On February 5, 2014, Appellants filed a complaint in the Davidson County Circuit Court against “Sky High Sports Nashville, LLC.” The complaint alleged that Son moved in an awkward fashion on a trampoline to dodge the ball and landed “awkwardly,” that another player’s “double bounce” contributed to his awkward landing, and that Son suffered from a torn patellar tendon and broken tibia as a result, necessitating surgery. According to Appellants, Sky High “knew or should have known that playing dodgeball on a trampoline was a very dangerous activity” and therefore was guilty of negligence. The complaint further alleged that any warnings, disclaimers, or waivers of liability signed by Mother were “void, invalid, and/or inadequate.” The complaint sought damages, including past medical expenses, future medical expenses, pain and suffering, emotional injury and suffering, loss of enjoyment of life, lost wages, and loss of consortium in the amount of $500,000.00.
On May 5, 2014, Sky High Sports Nashville, LLC filed an answer denying the material allegations [*4] contained in the complaint. In addition, Sky High Sports Nashville, LLC raised several affirmative defenses: (1) that Sky High Sports Nashville, LLC was not the proper party; (2) that pursuant to the parties’ contract, California was the proper forum and California law was applicable to the dispute; and (3) that Appellants’ claims were barred by the release signed by Mother individually and on Son’s behalf. On November 3, 2014, Sky High was substituted as the proper defendant by agreement of the parties and an amended complaint was filed reflecting the change.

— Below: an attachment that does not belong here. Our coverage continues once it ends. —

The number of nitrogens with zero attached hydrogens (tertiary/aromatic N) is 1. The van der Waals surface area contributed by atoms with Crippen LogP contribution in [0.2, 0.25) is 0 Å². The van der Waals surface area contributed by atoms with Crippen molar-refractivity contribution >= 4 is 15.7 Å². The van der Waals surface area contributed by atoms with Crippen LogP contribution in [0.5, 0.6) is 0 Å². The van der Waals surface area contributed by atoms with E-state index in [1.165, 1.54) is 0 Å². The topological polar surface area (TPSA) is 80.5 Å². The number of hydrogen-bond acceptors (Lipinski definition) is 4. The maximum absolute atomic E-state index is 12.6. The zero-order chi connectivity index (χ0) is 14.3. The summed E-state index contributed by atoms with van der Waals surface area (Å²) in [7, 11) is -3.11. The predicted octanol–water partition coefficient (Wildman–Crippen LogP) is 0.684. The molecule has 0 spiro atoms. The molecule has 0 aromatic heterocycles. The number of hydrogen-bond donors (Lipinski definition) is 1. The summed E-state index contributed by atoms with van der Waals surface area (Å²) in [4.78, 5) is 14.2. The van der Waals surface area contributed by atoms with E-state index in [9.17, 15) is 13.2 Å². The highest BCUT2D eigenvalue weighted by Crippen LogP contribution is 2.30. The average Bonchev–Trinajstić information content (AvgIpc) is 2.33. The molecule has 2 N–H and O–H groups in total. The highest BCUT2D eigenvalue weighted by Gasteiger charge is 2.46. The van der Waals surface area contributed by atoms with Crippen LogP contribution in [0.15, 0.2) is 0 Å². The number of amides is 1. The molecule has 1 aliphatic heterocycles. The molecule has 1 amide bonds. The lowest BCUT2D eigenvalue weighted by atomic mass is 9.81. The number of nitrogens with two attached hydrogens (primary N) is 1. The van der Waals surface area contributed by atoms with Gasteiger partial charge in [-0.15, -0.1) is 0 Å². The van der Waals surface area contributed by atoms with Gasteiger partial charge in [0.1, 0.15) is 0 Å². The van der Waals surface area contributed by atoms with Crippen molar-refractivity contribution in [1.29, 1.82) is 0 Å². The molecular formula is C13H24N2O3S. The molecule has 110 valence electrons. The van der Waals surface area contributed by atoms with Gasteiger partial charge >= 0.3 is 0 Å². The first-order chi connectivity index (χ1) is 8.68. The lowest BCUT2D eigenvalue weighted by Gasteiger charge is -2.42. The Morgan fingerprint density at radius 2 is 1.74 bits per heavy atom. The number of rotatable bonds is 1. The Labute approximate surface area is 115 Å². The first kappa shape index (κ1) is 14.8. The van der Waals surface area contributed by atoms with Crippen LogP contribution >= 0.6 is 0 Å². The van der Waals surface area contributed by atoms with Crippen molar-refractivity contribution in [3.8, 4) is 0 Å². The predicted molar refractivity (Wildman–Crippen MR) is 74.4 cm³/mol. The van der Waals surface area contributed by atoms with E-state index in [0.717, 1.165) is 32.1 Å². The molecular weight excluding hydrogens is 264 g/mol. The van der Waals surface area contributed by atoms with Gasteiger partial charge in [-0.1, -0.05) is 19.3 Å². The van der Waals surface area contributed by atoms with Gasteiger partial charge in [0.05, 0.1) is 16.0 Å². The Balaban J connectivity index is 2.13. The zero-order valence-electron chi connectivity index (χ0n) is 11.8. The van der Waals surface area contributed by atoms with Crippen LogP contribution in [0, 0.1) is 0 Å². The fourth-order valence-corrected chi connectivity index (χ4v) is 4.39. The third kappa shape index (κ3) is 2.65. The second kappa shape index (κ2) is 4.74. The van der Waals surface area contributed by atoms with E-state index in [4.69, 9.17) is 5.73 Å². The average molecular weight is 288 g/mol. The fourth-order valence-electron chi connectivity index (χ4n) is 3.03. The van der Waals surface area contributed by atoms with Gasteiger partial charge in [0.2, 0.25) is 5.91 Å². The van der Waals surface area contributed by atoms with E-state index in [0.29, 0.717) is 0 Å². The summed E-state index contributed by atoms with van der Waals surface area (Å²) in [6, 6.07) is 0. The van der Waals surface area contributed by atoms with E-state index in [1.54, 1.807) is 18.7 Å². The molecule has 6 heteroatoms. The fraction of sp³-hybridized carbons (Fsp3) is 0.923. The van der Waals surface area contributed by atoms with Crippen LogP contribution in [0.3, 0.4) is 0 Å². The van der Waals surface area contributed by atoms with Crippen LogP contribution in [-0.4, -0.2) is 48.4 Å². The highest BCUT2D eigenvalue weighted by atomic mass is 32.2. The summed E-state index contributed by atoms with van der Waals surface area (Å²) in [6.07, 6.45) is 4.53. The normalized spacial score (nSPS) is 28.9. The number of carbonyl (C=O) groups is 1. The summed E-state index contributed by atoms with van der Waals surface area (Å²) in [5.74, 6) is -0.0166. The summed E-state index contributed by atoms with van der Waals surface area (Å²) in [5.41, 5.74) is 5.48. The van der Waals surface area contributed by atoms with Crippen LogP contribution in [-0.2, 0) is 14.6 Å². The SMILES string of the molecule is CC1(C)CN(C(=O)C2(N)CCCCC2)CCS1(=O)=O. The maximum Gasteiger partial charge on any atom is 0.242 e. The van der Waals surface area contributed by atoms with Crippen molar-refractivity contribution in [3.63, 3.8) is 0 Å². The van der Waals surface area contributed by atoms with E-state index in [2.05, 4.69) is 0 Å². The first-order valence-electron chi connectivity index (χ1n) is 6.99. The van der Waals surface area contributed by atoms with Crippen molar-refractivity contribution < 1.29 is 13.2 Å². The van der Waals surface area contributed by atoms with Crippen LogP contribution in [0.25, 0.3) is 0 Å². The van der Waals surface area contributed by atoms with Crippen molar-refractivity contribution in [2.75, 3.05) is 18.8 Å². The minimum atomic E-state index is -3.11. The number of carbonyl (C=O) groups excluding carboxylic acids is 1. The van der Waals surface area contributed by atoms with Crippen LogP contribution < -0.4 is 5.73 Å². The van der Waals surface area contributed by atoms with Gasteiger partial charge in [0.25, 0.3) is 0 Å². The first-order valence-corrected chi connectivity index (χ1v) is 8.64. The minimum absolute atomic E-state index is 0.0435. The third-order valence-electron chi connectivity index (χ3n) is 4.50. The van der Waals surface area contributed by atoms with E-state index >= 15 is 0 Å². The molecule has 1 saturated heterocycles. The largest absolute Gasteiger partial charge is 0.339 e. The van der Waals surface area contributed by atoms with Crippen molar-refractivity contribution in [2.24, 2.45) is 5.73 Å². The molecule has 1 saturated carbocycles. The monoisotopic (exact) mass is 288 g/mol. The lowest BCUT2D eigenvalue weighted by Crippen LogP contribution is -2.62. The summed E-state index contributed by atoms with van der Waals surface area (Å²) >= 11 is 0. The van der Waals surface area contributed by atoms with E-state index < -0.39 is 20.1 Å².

On March 17, 2015, Sky High filed its motion to enforce the contract between the parties. The motion first argued that any claims on behalf of Mother should be dismissed because the release contained a forum selection clause, a choice of law provision, and a waiver of liability, all of which were enforceable against Mother. Sky High also argued that the forum selection clause, choice of law provision, and liability waiver should be enforced against Son as well, despite “dated Tennessee authority to the contrary” which did “not reflect the current state of the law.” In sum, Sky High offered the following various alternative methods [*5] for resolving this dispute: (1) that the trial court should dismiss the case based on the forum selection clause; (2) that the trial court retain jurisdiction but apply California law; or (3) that the trial court should enforce the release’s liability waiver and dismiss the case as to both Mother and Son.